TABLE 1 Data collection and refinement statistics
ParameterValue(s) fora:
Data collection  
    Space groupC2221P3221
    Cell dimensions  
        a, b, c (Å)145.0, 183.7, 69.050.7, 50.7, 201.1
        α, β, γ (°)90, 90, 9090, 90, 120
    Resolution (Å)50.0–2.61 (2.66–2.61)50.0–2.40 (2.44–2.40)
    Rmerge (%)13.3 (84.5)6.6 (19.7)
    I/σ〈I14.1 (2.1)30.6 (4.6)
    Completeness (%)99.9 (100.0)98.5 (84.2)
    Redundancy5.6 (5.6)6.1 (2.7)
    Resolution (Å)36.24–2.6143.9–2.40
    No. of reflections28,31112,283
    No. of atoms  
        Bond lengths (Å)0.0020.003
        Bond angles (°)0.720.57
    Ramachandran plot (%)  
        Favored regions96.196.5
        Allowed regions3.83.5
        Disallowed regions0.20.0
    PDB accession no.5JPE5JPF
Values in parentheses are for the highest-resolution shell.
NA, not applicable.
FIG 2 
FIG 2 The PPZ1-specific C-terminal helix. (A) Sequence alignment of CaPPZ1 (pink) and Homo sapiens PP1 (HsPP1α [blue]) with the observed secondary structural elements indicated above the sequence. Identical residues are indicated by a star, similar residues are indicated by a colon, less similar residues are indicated by a period, and dissimilar residues are indicated by a blank space. Resides from loop 1 (L1) and the PPZ1-specific helix are highlighted in yellow. Arrows (yellow) indicate the hydrophobic residues in the PPZ1-specific helix that are not present in PP1α. (B) The structure of PPZ1 is shown with the secondary structural elements discussed in the text labeled. (C) Overlay of PPZ1 (pink and yellow, as in panel B) and PP1α (blue). The change in conformation of loop L1 between the two structures is indicated by a dashed circle. (D) Stereo image of the overlay between L1 from PPZ1 and PP1α, colored as in panel C. (E) Interactions between the PPZ1-specific C-terminal helix (yellow) and the widened PPZ1-specific helix binding pocket (coral). Residues that make key interactions are shown as sticks and labeled. (F) PPZ1 colored according to residue B-factors, with yellow and green shading indicating higher B-factors.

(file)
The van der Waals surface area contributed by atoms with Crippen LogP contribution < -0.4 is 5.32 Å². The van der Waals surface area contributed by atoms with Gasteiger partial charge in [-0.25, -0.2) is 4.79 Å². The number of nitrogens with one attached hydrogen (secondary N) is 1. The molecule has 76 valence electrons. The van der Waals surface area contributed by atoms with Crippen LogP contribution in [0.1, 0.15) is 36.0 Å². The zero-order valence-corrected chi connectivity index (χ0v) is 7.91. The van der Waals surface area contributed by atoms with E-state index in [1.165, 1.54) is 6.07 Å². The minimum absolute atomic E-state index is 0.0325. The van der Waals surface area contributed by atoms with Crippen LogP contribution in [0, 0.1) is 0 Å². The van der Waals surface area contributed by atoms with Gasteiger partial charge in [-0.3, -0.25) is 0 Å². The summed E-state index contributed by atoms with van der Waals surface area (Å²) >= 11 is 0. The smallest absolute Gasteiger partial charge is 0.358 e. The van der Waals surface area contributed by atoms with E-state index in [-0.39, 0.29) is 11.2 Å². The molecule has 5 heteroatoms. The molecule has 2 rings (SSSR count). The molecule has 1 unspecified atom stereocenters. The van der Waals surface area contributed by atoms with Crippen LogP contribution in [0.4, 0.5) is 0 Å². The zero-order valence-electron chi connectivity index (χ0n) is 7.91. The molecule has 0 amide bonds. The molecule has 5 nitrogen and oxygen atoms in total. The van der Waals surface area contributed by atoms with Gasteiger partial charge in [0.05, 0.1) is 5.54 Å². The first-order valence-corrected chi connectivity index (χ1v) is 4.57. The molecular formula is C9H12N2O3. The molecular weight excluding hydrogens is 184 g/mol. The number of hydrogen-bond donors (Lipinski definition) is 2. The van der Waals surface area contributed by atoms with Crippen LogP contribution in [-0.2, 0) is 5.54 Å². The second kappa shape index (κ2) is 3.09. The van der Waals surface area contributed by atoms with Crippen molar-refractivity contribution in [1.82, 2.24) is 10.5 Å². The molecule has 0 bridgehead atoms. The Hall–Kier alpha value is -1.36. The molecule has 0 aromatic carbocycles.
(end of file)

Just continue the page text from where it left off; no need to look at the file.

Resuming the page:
The newly widened Z1-helix binding pocket results in the second significant structural difference between PPZ1cat and PP1α: the C-terminal residues of PPZ1cat are not disordered like they are in PP1α, but instead form an α-helix that nestles into this newly widened Z1-helix binding pocket (Fig. 2B to E). This interaction is stabilized by hydrophobic interactions between the C-terminal helix and residues from helices A′ and B, with the interaction centered on PPZ1 C-terminal helix residue Met473PPZ1 (Fig. 2E). This residue is completely buried from solvent via interactions with Leu464PPZ1, Leu469PPZ1, and Val472PPZ1 from the C-terminal helix as well as by interactions with Phe185PPZ1 from helix A′ and His235PPZ1, Ile238PPZ1, and Arg239PPZ1 from helix B. The majority of these residues are not conserved in PP1α. In particular, only a single residue (underlined) between the PPZ1 C-terminal helix and the C-terminal disordered tail of PP1α is conserved (PPZ1, 466SAALKQVMKKEKQ478; PP1α, 301KNKGKYGQFSGLN313), with the sequence of PPZ1 consisting of multiple hydrophobic residues and no helix-disrupting glycines (Leu469PPZ1, Val472PPZ1, and Met473PPZ1 versus Gly304PP1α, Gly307PP1α, and Gly311PP1α, respectively), rationalizing why the corresponding residues in PP1α are unstructured. Finally, the experimental B-factors for residues in the Z1-helix are higher than the rest of PPZ1cat (Fig. 2F), suggesting that the Z1-helix is more dynamic than the rest of the PPZ1cat.

The Z1-helix is dynamic.